Murathe vows to fight government plan to privatise state corporations

Jubilee Party Vice-Chairman David Murathe.[Jenipher Wachie, Standard]

Jubilee Party Vice-Chairman David Murathe says he will challenge the government’s plan to privatise 35 State corporations, saying they are symbols of Kenya and should not be sold to private investors.

Murathe was speaking on Spice FM on Thursday, November 30, where he accused civil servants and 'cartels' of driving the privatisation agenda.

“The problem actually is that this country is driven by civil servants and if you joke with them, they can bring you down and that is why there is a funny marriage between politicians and civil servants. Cartels are in government and in bed with the private sector,” claimed Murathe.

The Jubilee Party Vice chairperson cited the example of China, where he said State corporations are efficient and have lifted millions of people out of poverty.

“Look at the privatisation for example that they are talking about, do you know why China has succeeded in removing people out of poverty? It is because the corporations...the things that work are government-owned. Those companies you see here from China are State corporations but if you try and do something wrong they hang you, they don’t waste time,” he said.

He claimed that some of the corporations earmarked for privatisation such as the Kenyatta International Convention Centre (KICC) and Kenya Literature Bureau (KLB), are landmarks for the country and should not be sold to foreign companies.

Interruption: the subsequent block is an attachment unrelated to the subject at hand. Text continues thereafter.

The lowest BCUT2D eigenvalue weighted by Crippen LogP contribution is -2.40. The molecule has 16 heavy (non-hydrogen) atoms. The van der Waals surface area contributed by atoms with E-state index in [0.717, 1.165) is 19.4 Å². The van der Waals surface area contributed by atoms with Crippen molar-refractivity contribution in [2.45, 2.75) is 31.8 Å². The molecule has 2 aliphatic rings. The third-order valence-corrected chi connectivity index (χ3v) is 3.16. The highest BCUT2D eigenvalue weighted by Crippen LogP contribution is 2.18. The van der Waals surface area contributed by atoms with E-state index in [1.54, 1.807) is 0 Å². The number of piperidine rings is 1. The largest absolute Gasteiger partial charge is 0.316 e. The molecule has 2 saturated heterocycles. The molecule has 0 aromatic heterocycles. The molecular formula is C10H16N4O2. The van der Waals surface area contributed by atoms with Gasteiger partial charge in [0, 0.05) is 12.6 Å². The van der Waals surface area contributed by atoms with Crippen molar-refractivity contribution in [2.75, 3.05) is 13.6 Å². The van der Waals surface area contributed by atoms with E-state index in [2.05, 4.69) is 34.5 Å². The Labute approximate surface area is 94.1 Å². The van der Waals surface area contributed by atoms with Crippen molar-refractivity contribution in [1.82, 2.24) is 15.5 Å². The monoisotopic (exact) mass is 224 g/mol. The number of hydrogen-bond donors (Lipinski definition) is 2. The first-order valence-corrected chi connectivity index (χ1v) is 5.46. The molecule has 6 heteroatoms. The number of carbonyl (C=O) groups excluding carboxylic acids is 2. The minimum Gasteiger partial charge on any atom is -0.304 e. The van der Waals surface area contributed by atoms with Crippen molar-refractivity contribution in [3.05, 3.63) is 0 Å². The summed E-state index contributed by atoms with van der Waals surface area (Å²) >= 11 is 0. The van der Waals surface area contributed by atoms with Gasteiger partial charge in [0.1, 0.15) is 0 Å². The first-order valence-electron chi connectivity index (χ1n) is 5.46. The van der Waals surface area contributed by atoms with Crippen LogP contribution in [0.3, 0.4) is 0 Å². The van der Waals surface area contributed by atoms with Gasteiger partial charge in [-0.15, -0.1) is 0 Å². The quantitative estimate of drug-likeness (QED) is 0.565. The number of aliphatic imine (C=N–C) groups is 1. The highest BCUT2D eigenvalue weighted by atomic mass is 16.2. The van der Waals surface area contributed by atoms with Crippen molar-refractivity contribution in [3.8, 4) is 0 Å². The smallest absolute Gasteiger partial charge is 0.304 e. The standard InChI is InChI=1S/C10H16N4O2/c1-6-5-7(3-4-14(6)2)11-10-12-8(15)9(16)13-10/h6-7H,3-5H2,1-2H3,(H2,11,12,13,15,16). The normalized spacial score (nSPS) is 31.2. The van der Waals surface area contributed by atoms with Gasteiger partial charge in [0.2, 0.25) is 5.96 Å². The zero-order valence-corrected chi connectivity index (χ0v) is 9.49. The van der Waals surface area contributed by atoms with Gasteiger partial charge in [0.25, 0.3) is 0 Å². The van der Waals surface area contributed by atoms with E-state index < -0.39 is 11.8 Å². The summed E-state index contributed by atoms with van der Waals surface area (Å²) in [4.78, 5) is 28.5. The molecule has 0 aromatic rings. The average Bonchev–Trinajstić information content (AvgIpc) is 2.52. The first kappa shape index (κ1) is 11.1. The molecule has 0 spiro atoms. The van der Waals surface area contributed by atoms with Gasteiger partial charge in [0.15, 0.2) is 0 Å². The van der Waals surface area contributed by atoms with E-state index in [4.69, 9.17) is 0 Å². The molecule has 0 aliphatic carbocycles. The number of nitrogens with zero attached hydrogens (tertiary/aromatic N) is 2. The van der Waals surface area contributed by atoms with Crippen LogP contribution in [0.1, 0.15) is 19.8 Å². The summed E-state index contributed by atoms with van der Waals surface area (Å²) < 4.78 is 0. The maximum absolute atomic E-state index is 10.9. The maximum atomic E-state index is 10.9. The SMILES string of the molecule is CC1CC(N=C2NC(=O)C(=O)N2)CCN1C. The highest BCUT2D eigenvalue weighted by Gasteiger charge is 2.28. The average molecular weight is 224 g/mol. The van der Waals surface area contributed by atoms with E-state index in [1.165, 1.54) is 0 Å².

“These are Kenyan symbols... then you go there is a company in Dubai which has bought KICC and when you go to Dubai you find that it’s 'David Murathe,” he said.

“This is something we are going to fight. They removed the law that these things have to go to Parliament before they are privatised, now they can just wake up like a finance minister and say I am privatising Kenya Pipeline.”

Murathe added that former President Uhuru Kenyatta had appointed a taskforce to look into the privatisation of state corporations but never implemented the report because he believed they could be made more efficient.

 “Uhuru thought you can actually make Mumias, Muhoroni or Chemelil sugar companies efficient and if the private companies can do it, why can’t Mumias Sugar Company do it?” he posed. 

Last week, President William Ruto said the government was ready to privatise 35 State companies “trapped in government bureaucracy” in a bid to boost productivity following a change to laws.

This is after he signed a revised Privatisation bill into law that makes it easier to sell State enterprises to private companies.

Ruto said the revised law aims to push up the private sector’s participation in the economy.

Kenya last privatised a state-owned company in 2008 with an initial public offering (IPO) for 25 per cent of the shares in telecommunications firm Safaricom.

In a notice on November 27, National Treasury Cabinet Secretary Njuguna Ndung’u invited members of the public to give their views on the plans to hand over the institutions to private investors.

According to the CS, the move to privatise the companies is geared towards the government’s efforts for fiscal consolidation and spurring economic development.

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